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Serving: OH
combine harvesting soybeans Jennifer Kiel
SEE FIRSTHAND: Corn, soybean and wheat farmers throughout Ohio are inviting Mayor Wade Kapszukiewicz to witness for himself their hard work and significant investments to protect water quality.

After criticism, Toledo mayor invited to visit Ohio grain farms

Farmers are using the hashtag #WadeIsWelcome to extend the invitation.

What do you do when someone blindly criticizes your management practices? Invite them to come see for themselves ‑ which is exactly what Ohio grain farmers are doing after recent critical comments by Toledo’s mayor.

Corn, soybean and wheat farmers throughout Ohio are inviting Toledo Mayor Wade Kapszukiewicz to witness for himself their hard work and significant investments to protect water quality.

Last month, Kapszukiewicz told WTOL-11 that Toledo’s water has been “polluted for us” by Ohio farmers. Realizing that the mayor has not been educated about farmers’ leadership on conservation issues, farmers are using the hashtag #WadeIsWelcome to extend the invitation for a farm tour.

Last week, Kapszukiewicz told The (Toledo) Blade, “At some point, facts and research have to matter.” Ohio grain farmers couldn’t agree more. That’s why they are calling, tweeting, and emailing the mayor to invite him to their farms, to see exactly how much investment and work has been done to find and implement science-based, long-term solutions.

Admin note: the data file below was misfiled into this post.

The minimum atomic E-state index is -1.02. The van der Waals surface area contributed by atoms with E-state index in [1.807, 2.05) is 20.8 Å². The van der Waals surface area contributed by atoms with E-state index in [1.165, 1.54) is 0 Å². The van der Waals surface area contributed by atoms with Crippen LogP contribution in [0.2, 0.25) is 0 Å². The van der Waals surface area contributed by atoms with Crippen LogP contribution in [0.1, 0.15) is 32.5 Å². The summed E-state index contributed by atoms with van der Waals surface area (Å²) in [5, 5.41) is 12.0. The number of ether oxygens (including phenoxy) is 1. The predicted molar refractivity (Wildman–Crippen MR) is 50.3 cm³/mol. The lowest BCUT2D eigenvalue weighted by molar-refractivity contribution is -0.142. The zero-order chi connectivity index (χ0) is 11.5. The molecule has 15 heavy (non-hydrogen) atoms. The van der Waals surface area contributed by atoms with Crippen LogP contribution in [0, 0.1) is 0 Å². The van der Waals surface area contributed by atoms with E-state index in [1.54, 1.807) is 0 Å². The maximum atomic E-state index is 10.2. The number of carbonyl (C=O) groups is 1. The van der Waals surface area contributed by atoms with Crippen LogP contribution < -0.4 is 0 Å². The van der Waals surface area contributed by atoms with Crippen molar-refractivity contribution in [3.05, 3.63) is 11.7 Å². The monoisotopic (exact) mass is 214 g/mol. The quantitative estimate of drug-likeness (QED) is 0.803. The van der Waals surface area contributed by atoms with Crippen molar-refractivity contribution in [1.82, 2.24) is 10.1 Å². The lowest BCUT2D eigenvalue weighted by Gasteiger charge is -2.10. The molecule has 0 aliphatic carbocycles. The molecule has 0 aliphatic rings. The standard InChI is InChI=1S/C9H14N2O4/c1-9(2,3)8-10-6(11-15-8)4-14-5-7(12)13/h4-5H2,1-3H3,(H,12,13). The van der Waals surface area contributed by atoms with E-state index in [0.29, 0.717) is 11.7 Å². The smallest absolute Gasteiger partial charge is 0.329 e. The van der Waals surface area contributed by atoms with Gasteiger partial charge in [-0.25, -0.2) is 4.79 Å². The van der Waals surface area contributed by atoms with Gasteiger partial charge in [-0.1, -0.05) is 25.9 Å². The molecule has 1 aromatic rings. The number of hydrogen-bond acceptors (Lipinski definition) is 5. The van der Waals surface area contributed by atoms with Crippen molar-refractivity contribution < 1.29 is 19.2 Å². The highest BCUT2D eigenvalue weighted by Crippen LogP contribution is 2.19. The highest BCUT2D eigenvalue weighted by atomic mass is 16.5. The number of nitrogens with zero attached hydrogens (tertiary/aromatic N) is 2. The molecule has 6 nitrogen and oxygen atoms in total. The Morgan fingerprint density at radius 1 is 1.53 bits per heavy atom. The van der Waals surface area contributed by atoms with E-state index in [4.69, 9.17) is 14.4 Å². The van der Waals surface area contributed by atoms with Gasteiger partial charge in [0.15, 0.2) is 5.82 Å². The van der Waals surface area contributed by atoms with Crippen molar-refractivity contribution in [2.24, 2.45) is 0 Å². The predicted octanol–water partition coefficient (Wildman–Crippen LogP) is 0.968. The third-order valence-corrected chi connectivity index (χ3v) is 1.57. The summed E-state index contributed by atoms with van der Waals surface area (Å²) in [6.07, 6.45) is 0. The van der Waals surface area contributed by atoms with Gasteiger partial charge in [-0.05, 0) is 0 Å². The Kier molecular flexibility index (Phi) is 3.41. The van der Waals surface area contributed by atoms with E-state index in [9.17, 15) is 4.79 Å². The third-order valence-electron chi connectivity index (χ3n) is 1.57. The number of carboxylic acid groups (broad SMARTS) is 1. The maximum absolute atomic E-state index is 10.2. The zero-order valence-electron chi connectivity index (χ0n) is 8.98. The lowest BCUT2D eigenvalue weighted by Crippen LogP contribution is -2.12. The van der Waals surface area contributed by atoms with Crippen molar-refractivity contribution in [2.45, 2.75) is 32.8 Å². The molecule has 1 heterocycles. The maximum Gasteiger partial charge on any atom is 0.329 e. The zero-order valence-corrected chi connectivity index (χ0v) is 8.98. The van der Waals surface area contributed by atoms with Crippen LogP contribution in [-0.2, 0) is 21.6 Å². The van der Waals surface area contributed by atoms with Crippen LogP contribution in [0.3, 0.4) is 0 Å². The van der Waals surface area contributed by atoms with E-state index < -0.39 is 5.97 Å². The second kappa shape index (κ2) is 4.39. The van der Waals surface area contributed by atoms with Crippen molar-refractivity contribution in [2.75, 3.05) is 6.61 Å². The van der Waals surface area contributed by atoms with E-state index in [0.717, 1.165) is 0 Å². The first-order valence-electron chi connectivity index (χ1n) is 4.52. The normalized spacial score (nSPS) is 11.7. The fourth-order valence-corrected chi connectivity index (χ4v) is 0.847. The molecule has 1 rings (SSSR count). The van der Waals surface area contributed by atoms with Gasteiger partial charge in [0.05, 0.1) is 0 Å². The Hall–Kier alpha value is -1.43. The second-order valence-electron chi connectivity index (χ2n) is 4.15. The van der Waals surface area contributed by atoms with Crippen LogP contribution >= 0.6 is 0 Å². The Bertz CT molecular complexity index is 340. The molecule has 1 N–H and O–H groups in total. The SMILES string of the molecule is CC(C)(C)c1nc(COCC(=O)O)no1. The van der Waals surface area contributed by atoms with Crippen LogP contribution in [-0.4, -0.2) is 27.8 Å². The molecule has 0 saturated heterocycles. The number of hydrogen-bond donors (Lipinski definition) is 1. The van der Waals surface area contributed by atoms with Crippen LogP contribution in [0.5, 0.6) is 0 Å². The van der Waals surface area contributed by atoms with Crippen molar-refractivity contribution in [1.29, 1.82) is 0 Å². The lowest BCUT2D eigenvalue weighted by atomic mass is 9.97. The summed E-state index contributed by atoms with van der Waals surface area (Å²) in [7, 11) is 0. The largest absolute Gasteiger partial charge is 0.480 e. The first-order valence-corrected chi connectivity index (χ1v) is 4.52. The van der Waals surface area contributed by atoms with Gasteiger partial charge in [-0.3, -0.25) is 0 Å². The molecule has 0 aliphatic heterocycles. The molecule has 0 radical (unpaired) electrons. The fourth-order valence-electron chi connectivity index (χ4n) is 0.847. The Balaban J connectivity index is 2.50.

Seeing is believing

“Ohio’s agricultural community has worked very hard to address water quality,” says Jon Miller, a Fairfield, Ohio, grain farmer and president of the Ohio Corn & Wheat Growers Association. “We’re proud of what we have accomplished and are eager to share information about all of the things we’ve been doing with Mayor Kapszukiewicz.”

“Mayor Kaszukiewicz’s confusion about Ohio agriculture can be cleared up with a visit to any of our farms,” says Scott Metzger, a Ross County, Ohio, grain farmer and president of the Ohio Soybean Association. “We welcome him to come see us in action – and to work with us on continuing to protect water quality.”

According to the OCWGA and OSA, both associations’ members have collaborated with researchers, government agencies and environmental groups to reduce the amount of phosphorus that runs off into the Lake Erie water basin.

The associations add that researchers, for example, collect data in the fields, and farmers use those data, along with the newest field-by-field recommendations, to apply best management practices on their farms. Those practices include cover crops, nutrient management plans, soil sampling and a reduction in fertilizer use. Meanwhile, Ohio farmers are applying less fertilizer than ever before.

Source: OCWGA and Ohio Soybean Association, which is solely responsible for the information provided and is wholly owned by the source. Informa Business Media and all its subsidiaries are not responsible for any of the content contained in this information asset.
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